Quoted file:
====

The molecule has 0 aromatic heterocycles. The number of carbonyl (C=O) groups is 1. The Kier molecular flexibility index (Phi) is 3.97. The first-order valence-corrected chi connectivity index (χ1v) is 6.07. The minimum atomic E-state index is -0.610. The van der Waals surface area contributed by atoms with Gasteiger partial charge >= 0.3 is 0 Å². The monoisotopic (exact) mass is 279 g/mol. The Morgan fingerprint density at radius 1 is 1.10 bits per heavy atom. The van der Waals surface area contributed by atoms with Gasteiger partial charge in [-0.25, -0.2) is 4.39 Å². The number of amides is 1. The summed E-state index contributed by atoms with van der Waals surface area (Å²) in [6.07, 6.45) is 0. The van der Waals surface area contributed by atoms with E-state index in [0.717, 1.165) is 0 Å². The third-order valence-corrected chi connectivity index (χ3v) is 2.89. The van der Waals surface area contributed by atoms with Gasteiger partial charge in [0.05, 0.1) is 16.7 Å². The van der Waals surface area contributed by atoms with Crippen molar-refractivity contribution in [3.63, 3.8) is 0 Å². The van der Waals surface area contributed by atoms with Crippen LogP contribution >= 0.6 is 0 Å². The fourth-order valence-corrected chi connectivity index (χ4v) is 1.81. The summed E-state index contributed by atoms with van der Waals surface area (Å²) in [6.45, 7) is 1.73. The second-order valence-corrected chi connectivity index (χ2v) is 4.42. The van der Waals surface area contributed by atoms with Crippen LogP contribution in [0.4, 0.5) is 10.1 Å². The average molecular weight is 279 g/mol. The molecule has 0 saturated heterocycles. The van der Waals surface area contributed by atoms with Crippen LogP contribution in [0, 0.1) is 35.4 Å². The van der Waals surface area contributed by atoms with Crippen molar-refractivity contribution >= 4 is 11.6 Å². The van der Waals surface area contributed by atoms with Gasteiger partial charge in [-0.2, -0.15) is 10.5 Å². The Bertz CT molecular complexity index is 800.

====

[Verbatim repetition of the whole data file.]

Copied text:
The molecule has 0 aromatic heterocycles. The number of carbonyl (C=O) groups is 1. The Kier molecular flexibility index (Phi) is 3.97. The first-order valence-corrected chi connectivity index (χ1v) is 6.07. The minimum atomic E-state index is -0.610. The van der Waals surface area contributed by atoms with Gasteiger partial charge >= 0.3 is 0 Å². The monoisotopic (exact) mass is 279 g/mol. The Morgan fingerprint density at radius 1 is 1.10 bits per heavy atom. The van der Waals surface area contributed by atoms with Gasteiger partial charge in [-0.25, -0.2) is 4.39 Å². The number of amides is 1. The summed E-state index contributed by atoms with van der Waals surface area (Å²) in [6.07, 6.45) is 0. The van der Waals surface area contributed by atoms with E-state index in [0.717, 1.165) is 0 Å². The third-order valence-corrected chi connectivity index (χ3v) is 2.89. The van der Waals surface area contributed by atoms with Gasteiger partial charge in [0.05, 0.1) is 16.7 Å². The van der Waals surface area contributed by atoms with Crippen molar-refractivity contribution in [3.63, 3.8) is 0 Å². The van der Waals surface area contributed by atoms with Crippen LogP contribution >= 0.6 is 0 Å². The fourth-order valence-corrected chi connectivity index (χ4v) is 1.81. The summed E-state index contributed by atoms with van der Waals surface area (Å²) in [6.45, 7) is 1.73. The second-order valence-corrected chi connectivity index (χ2v) is 4.42. The van der Waals surface area contributed by atoms with Crippen LogP contribution in [0.4, 0.5) is 10.1 Å². The average molecular weight is 279 g/mol. The molecule has 0 saturated heterocycles. The van der Waals surface area contributed by atoms with Crippen LogP contribution in [0, 0.1) is 35.4 Å². The van der Waals surface area contributed by atoms with Crippen molar-refractivity contribution >= 4 is 11.6 Å². The van der Waals surface area contributed by atoms with Gasteiger partial charge in [-0.2, -0.15) is 10.5 Å². The Bertz CT molecular complexity index is 800.